A few facts can provide context. About two-thirds of global greenhouse gas (GHG) emissions are linked to household consumption. This is why the United Nations Environment Program (UNEP) Emissions Gaps Report 2020 concluded that major lifestyle changes will be needed. Consumers will need to reduce their carbon footprint from a global average of around 6 tonnes of CO2 equivalent (C02eq) per person to 2 to 2.5 tonnes by 2030 and 0.7 tonnes by 2050. Part of this happens automatically when companies produce more sustainably. manners. For example, when utility companies substitute renewable sources for fossil fuels, consumers’ indirect emissions when heating and cooling their homes with electricity automatically decrease. The consumer is not being asked for anything other than, perhaps, to switch to electrical appliances. They can keep their consumption pattern. But that will not be enough. Lifestyle changes are needed. This is why Sustainable Development Goal 12 is responsible consumption and production.

The richest 10% of consumers are responsible for 44% of carbon emissions linked to consumption.

Every little bit counts given the scale and urgency of reducing emissions, but when it comes to consumers, there is a flood of suggestions and recommendations that generate more confusion than actionable information. Research into how consumers’ lifestyle choices affect overall carbon emissions is behind schedule.

We know something about the differences between countries. The average consumer in the United States, for example, emits around 17.6 tonnes of CO2 equivalent per capita, more than double that of the European Union and the United Kingdom (7.9 tonnes) and 10 times more than India (1.7 tonnes). What we don’t know with any degree of robustness is to what extent this is simply due to higher levels of income and spending in the United States (the rich emit more than the poor). this is due to temperature and other natural conditions, and how much of it is due to political choices.

A just transition would address all of these issues (and unsurprisingly, the available research identifies North America as a positive emissions outlier). It would also help identify policy actions that could encourage consumers to reduce their emissions.


A simple framework for thinking about lifestyle changes, developed by Felix Creutzig and others, is Avoid-Shift-Improve. Avoidance is best understood as reducing the overall level of consumption. For example, one of the main consumer ‘demands’ is to avoid long and medium haul flights, as these are associated with significant carbon emissions. Smaller homes, reductions in food waste, and a car-free life (thanks to the availability of carpooling through companies like Uber) can be added to this list. When it comes to travel, using public transportation, changing diets to reduce beef and lamb consumption, and purchasing local produce are part of the answer. When it comes to improving energy efficiency, the shift to electric cars and the purchase of sustainably manufactured products are the main drivers.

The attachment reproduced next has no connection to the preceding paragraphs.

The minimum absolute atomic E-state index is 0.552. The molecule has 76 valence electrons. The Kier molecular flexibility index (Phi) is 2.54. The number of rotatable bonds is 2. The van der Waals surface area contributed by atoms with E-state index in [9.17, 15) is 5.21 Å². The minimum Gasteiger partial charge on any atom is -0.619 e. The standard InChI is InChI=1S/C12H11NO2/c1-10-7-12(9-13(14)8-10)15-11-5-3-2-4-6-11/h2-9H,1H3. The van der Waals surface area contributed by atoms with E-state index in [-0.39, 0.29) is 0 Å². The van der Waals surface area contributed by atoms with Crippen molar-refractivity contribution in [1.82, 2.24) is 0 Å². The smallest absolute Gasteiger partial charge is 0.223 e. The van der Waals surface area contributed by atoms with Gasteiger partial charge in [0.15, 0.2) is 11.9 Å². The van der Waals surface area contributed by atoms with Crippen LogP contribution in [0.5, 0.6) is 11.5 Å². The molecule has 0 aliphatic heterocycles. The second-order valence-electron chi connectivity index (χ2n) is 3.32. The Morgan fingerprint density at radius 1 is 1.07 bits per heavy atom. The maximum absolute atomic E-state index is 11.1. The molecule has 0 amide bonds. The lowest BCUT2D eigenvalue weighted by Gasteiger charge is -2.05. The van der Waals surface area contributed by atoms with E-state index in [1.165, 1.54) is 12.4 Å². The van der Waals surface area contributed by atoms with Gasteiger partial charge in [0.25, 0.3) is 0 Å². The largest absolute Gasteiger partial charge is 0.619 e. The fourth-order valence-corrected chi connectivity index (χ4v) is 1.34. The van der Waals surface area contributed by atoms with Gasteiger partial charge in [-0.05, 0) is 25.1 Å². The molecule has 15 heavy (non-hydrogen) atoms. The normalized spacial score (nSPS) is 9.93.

In each of these cases, there is a public policy reason to encourage changes in consumer behavior, and this is most easily achieved through differentiated taxes. There is a lot of talk about taxing carbon, but a uniform carbon tax is not an effective or fair solution. Applying Ramsey’s optimal tax rule would suggest that the appropriate tax rate on a good is proportional to that good’s unit contribution to carbon emissions, and inversely proportional to the elasticity of demand for the good in question. It is the set of taxes that would minimize the deadweight loss of welfare resulting from taxation.

With that in mind, there are three priorities for lifestyle changes:

  1. Impose a tax on the main areas where “avoidance” is the priority: air flights, beef and lamb are huge sources of carbon. In today’s world, they should be viewed as a luxury and taxed accordingly. As these industries reduce emissions (for example, adding kelp to animal feed shows promise in reducing methane emissions), the optimal tax rate should drop.
  2. Use the income to subsidize the choices consumers should turn to: public transport and local producers of vegan products.
  3. Set standards and encourage commercial research to develop efficient devices, especially electric cars, trucks, and buses.

Ramsey’s rule tells economists how to define relative tax rate on goods. The absolute level of taxes depends on the amount of revenue to be raised. Likewise, the level of Ramsey carbon taxes described above depends on the overall carbon budget which must be respected. Concretely, it largely depends on the world population. I have written before about how the best investment in reducing carbon emissions is to invest in secondary education for girls in countries with high fertility. This remains true from afar. It is disappointing that at COP26, even at the special session on climate change and health, there was no mention of education.

COP26 missed an important opportunity to highlight the role that lifestyle changes can play and to pave the way for policies that will surely need to be implemented to make these lifestyle choices acceptable to the population. People have accepted cigarette taxes as a tool to reduce smoking and increase life expectancy. They need a similar effort to understand why stealing and eating meat deserve similar treatment. In addition, they need to understand that the demographic impact on all of us of lower population growth in poor countries is significant. This is why combining climate finance and development finance makes so much sense.

So let’s not forget what each of us can do to consume more responsibly. Let’s also understand the big picture. Reducing food waste is good, but small compared to avoiding a single theft. Reducing your meat consumption is as important as giving up your car. At the time of the COP27, where more ambitious objectives and actions are expected, we must seek proposals to encourage low-carbon lifestyle choices. And we must redouble our efforts to accelerate the enrollment of girls.